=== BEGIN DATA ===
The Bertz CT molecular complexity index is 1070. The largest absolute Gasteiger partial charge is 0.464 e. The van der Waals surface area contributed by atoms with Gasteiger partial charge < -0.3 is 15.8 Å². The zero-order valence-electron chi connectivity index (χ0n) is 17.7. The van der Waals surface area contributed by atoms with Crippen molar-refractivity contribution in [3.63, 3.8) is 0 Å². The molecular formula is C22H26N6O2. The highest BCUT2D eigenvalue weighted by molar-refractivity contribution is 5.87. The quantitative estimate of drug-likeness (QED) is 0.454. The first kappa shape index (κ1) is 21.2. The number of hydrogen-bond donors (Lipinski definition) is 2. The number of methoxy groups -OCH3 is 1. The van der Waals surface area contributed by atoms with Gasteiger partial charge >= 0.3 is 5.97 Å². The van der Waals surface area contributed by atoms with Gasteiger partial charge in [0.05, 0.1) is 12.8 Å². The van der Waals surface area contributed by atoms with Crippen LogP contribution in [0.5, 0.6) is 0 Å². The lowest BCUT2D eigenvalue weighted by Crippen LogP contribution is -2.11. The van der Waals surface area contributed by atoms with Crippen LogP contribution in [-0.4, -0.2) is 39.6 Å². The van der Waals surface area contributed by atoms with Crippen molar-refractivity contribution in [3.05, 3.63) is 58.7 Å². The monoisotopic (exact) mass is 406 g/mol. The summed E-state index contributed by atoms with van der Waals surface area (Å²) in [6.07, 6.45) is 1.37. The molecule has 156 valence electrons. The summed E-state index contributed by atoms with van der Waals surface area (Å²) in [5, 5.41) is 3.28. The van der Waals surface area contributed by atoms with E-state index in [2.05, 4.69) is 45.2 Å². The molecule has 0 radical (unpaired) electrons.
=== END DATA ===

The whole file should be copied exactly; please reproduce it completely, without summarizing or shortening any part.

The Bertz CT molecular complexity index is 1070. The largest absolute Gasteiger partial charge is 0.464 e. The van der Waals surface area contributed by atoms with Gasteiger partial charge < -0.3 is 15.8 Å². The zero-order valence-electron chi connectivity index (χ0n) is 17.7. The van der Waals surface area contributed by atoms with Crippen molar-refractivity contribution in [3.63, 3.8) is 0 Å². The molecular formula is C22H26N6O2. The highest BCUT2D eigenvalue weighted by molar-refractivity contribution is 5.87. The quantitative estimate of drug-likeness (QED) is 0.454. The first kappa shape index (κ1) is 21.2. The number of hydrogen-bond donors (Lipinski definition) is 2. The number of methoxy groups -OCH3 is 1. The van der Waals surface area contributed by atoms with Gasteiger partial charge >= 0.3 is 5.97 Å². The van der Waals surface area contributed by atoms with Gasteiger partial charge in [0.05, 0.1) is 12.8 Å². The van der Waals surface area contributed by atoms with Crippen LogP contribution in [0.5, 0.6) is 0 Å². The lowest BCUT2D eigenvalue weighted by Crippen LogP contribution is -2.11. The van der Waals surface area contributed by atoms with Crippen LogP contribution in [-0.4, -0.2) is 39.6 Å². The van der Waals surface area contributed by atoms with Crippen molar-refractivity contribution in [3.05, 3.63) is 58.7 Å². The monoisotopic (exact) mass is 406 g/mol. The summed E-state index contributed by atoms with van der Waals surface area (Å²) in [6.07, 6.45) is 1.37. The molecule has 156 valence electrons. The summed E-state index contributed by atoms with van der Waals surface area (Å²) in [5, 5.41) is 3.28. The van der Waals surface area contributed by atoms with E-state index in [2.05, 4.69) is 45.2 Å². The molecule has 0 radical (unpaired) electrons.